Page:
Small business tenants often aren’t aware of how important the security deposit is to a landlord, Siegel says. “Landlords don’t want to pay tenant improvement dollars and make other concessions and then get the space handed back to them six months later,” he points out. One exception to this rule: subleases. Companies that have too much space and thus must rent some out to other firms often aren’t in a position to ask for more than one or two months’ rent as a security deposit.
“It’s important for the tenant to be educated,” Siegel says. “Now is the time to see a lot of space.” He recommends working with a broker. “Very often small business owners feel they can find space and negotiate a lease on their own,” he says. “But I’m not sure they understand things like how a personal guarantee differs from a good guy guarantee.
“There are many nuances, such as escalator clauses, renewals, expansions and possible termination rights, where terms can be favorable to you in this economy if you know how to ask. Without a broker, you run the risk of the landlord taking advantage of you. A good broker and a good attorney will protect a tenant.” You don’t have to spring for a lawyer until you’re ready to sign a lease, Siegel says. But he emphasizes the importance of using a real estate attorney. “Attorneys who handle regular corporate legal work might not be the right counsel for a complicated commercial lease,” he points out.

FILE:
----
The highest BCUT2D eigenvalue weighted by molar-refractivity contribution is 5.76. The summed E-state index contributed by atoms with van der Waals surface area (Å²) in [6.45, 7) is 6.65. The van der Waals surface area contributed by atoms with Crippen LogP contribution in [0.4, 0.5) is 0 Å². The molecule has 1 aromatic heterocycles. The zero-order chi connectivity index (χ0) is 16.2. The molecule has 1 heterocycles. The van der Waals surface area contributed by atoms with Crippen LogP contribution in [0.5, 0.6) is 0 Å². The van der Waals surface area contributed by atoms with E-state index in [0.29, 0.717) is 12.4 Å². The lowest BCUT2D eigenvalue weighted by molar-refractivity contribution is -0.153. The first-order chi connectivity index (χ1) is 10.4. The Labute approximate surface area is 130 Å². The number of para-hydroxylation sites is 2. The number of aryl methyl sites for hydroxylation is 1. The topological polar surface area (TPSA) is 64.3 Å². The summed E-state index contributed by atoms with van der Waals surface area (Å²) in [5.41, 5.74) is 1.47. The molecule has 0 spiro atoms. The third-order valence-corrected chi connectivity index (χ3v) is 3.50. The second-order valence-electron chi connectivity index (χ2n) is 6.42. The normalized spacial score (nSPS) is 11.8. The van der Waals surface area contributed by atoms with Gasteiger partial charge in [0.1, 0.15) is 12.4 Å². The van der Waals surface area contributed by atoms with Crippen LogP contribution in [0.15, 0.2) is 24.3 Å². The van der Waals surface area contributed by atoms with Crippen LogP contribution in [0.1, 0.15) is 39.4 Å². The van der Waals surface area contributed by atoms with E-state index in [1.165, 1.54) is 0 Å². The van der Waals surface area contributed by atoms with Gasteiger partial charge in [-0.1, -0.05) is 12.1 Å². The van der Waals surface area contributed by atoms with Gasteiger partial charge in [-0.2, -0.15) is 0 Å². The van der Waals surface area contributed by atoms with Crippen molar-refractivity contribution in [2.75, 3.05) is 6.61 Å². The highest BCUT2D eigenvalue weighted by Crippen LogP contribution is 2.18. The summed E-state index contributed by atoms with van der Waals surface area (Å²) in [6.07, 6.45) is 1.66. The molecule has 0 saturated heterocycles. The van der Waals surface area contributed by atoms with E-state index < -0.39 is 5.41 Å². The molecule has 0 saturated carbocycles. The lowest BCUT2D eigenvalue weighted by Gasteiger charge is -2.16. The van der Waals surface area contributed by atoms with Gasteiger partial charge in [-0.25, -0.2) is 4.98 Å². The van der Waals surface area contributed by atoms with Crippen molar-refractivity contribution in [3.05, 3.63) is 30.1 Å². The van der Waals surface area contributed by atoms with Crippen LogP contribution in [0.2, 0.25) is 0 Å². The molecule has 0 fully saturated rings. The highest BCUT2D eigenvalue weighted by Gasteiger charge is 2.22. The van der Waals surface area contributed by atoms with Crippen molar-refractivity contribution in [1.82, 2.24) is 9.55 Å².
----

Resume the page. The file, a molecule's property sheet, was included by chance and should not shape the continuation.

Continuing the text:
That’s especially important in this economy, where many major real estate holders are taking it on the chin. “The creditworthiness of a building owner is very important,” Cushman says. “Are they restructuring a loan they can’t repay? Are they in some kind of trouble? It used to be that you’d just look at the tenant. Now you have to look at both sides of the table. In the larger deals, we almost always run a credit check on the owner.”
This is a great time to be looking for space. “I don’t think you’ll see opportunities this significant for a long time to come,” Siegel says. “It’s hard to time the market precisely, similar to the stock market. But a time when the market is in transition and landlords are nervous is a good time to act. A lot of people don’t know what the values really are for their spaces. So it’s a neat time for tenants to strike very attractive deals.”